An Arctic ice floe is melting because of global warming, forcing Russian scientists to evacuate a research station, a spokesman said
The North Pole-35 station, where 21 researchers and two dogs live in huts, will be taken off the floe in the western Arctic Ocean this week instead of in late August as originally planned, said Sergei Balyasnikov of the Arctic and Antarctic Research Institute in St. Petersburg.
The research crew landed in early September on the 1.2- by 2.5-mile floe near the Severnaya Zemlya archipelago. During its westward drift of more than 1,550 miles, the floe shrank to just 1,000 by 2,000 feet.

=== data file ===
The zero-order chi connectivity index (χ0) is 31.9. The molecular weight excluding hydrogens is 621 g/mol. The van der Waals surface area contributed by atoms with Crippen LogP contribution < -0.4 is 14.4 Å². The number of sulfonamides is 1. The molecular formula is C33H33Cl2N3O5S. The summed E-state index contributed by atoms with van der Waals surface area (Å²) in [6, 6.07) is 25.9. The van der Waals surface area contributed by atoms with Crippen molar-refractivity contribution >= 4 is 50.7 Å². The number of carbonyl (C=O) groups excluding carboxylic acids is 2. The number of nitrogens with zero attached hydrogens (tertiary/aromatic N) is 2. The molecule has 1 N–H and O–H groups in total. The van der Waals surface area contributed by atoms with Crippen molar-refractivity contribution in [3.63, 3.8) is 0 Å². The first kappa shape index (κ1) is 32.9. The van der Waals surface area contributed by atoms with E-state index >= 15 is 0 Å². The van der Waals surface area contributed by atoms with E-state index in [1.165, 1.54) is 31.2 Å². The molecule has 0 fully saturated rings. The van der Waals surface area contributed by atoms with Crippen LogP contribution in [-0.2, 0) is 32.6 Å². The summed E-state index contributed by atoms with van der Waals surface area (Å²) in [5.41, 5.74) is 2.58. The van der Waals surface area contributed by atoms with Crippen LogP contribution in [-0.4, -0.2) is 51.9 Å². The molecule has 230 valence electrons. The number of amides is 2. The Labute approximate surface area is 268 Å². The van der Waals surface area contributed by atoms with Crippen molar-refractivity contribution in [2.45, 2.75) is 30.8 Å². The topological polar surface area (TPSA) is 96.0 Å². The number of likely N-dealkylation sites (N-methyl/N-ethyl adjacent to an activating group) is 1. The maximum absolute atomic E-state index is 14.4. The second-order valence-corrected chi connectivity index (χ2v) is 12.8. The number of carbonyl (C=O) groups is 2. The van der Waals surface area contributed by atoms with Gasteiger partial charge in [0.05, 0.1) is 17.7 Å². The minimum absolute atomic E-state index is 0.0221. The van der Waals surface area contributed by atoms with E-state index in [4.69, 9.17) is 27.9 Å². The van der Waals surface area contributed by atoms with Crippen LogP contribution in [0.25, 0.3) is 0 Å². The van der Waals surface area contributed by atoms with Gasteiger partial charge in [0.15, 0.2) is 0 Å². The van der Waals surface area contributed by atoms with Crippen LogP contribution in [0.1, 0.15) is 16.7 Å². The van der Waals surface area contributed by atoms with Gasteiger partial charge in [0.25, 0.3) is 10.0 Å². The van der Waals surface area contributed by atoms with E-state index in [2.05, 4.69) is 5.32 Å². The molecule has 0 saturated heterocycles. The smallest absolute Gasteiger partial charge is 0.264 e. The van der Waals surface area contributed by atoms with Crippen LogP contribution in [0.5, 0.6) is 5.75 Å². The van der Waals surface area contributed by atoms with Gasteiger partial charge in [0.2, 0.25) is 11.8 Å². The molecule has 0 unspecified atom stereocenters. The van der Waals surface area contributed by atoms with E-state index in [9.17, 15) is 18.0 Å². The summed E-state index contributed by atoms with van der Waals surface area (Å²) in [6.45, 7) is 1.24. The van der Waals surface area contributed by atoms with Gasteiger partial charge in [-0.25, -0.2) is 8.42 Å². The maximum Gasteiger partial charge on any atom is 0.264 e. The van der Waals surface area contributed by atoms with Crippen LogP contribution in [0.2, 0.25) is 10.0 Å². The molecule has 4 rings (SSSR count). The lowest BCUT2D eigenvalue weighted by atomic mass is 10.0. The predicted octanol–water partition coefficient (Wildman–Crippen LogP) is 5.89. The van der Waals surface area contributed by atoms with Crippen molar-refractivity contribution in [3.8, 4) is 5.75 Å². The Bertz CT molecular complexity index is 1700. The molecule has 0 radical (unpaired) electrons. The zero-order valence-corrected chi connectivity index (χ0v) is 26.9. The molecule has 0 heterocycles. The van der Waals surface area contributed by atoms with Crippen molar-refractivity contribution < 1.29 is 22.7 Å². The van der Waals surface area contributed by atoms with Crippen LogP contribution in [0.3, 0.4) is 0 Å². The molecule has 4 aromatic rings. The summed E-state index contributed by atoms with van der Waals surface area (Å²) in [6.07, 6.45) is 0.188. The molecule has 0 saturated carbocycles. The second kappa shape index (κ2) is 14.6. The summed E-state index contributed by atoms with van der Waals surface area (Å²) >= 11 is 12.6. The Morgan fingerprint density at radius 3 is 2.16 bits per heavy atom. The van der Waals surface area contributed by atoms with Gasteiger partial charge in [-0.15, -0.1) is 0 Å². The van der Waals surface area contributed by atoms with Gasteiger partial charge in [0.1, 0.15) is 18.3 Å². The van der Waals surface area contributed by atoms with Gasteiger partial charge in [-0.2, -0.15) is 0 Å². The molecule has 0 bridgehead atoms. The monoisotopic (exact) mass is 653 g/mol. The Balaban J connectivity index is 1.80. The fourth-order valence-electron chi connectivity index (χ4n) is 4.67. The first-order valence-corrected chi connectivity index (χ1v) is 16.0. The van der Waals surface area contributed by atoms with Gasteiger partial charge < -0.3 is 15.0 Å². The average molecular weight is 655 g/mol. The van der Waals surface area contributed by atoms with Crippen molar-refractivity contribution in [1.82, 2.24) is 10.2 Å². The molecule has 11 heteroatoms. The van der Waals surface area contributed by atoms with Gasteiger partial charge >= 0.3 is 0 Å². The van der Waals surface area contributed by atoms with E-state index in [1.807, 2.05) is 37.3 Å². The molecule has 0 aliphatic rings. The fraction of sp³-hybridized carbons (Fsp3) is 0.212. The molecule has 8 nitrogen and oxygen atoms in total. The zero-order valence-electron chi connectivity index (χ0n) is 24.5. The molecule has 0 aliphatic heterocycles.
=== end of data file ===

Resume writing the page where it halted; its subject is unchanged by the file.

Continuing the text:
"The evacuation is ahead of schedule because of global warming," Balyasnikov said.
The nuclear-powered icebreaker Arktika will escort the research vessel Mikhail Somov to the station, which is drifting between the Franz Josef Land archipelago and the island of Novaya Zemlya in the western Arctic.
The researchers are packing up their winterized huts and equipment to prepare for the ships' arrival, Balyasnikov said.
Over the last 60 years, Russia has organized dozens of stations that collect data on weather and Arctic flora and fauna.